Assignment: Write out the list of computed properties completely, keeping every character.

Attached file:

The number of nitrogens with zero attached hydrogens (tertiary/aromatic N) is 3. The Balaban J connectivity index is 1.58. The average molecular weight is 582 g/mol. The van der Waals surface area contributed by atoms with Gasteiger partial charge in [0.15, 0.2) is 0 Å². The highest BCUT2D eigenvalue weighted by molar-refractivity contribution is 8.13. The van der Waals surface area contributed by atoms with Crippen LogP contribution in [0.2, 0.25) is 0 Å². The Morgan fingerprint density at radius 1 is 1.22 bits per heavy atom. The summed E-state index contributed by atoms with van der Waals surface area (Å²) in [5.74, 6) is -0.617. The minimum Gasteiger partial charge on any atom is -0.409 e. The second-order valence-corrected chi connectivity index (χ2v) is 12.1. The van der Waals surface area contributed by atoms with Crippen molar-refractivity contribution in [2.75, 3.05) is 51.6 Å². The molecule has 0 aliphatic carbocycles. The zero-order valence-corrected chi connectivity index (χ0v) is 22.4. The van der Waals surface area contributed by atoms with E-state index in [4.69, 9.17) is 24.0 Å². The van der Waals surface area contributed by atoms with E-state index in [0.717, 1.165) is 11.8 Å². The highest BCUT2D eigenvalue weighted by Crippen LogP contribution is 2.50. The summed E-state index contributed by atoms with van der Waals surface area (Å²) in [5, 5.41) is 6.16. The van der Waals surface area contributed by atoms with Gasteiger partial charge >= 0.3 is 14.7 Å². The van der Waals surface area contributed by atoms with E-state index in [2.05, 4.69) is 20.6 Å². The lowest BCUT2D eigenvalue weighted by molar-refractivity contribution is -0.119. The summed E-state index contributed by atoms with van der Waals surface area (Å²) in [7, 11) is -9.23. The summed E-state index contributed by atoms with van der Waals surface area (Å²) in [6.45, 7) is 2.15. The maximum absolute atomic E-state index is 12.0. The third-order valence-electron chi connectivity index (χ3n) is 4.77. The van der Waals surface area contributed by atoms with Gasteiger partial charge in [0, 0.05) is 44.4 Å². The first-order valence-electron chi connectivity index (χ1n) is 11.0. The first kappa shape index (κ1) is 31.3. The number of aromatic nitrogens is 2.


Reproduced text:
The number of nitrogens with zero attached hydrogens (tertiary/aromatic N) is 3. The Balaban J connectivity index is 1.58. The average molecular weight is 582 g/mol. The van der Waals surface area contributed by atoms with Gasteiger partial charge in [0.15, 0.2) is 0 Å². The highest BCUT2D eigenvalue weighted by molar-refractivity contribution is 8.13. The van der Waals surface area contributed by atoms with Crippen LogP contribution in [0.2, 0.25) is 0 Å². The Morgan fingerprint density at radius 1 is 1.22 bits per heavy atom. The summed E-state index contributed by atoms with van der Waals surface area (Å²) in [5.74, 6) is -0.617. The minimum Gasteiger partial charge on any atom is -0.409 e. The second-order valence-corrected chi connectivity index (χ2v) is 12.1. The van der Waals surface area contributed by atoms with Crippen molar-refractivity contribution in [2.75, 3.05) is 51.6 Å². The molecule has 0 aliphatic carbocycles. The zero-order valence-corrected chi connectivity index (χ0v) is 22.4. The van der Waals surface area contributed by atoms with E-state index in [4.69, 9.17) is 24.0 Å². The van der Waals surface area contributed by atoms with E-state index in [0.717, 1.165) is 11.8 Å². The highest BCUT2D eigenvalue weighted by Crippen LogP contribution is 2.50. The summed E-state index contributed by atoms with van der Waals surface area (Å²) in [5, 5.41) is 6.16. The van der Waals surface area contributed by atoms with Gasteiger partial charge >= 0.3 is 14.7 Å². The van der Waals surface area contributed by atoms with E-state index in [2.05, 4.69) is 20.6 Å². The lowest BCUT2D eigenvalue weighted by molar-refractivity contribution is -0.119. The summed E-state index contributed by atoms with van der Waals surface area (Å²) in [7, 11) is -9.23. The summed E-state index contributed by atoms with van der Waals surface area (Å²) in [6.45, 7) is 2.15. The maximum absolute atomic E-state index is 12.0. The third-order valence-electron chi connectivity index (χ3n) is 4.77. The van der Waals surface area contributed by atoms with Gasteiger partial charge in [0, 0.05) is 44.4 Å². The first-order valence-electron chi connectivity index (χ1n) is 11.0. The first kappa shape index (κ1) is 31.3. The number of aromatic nitrogens is 2.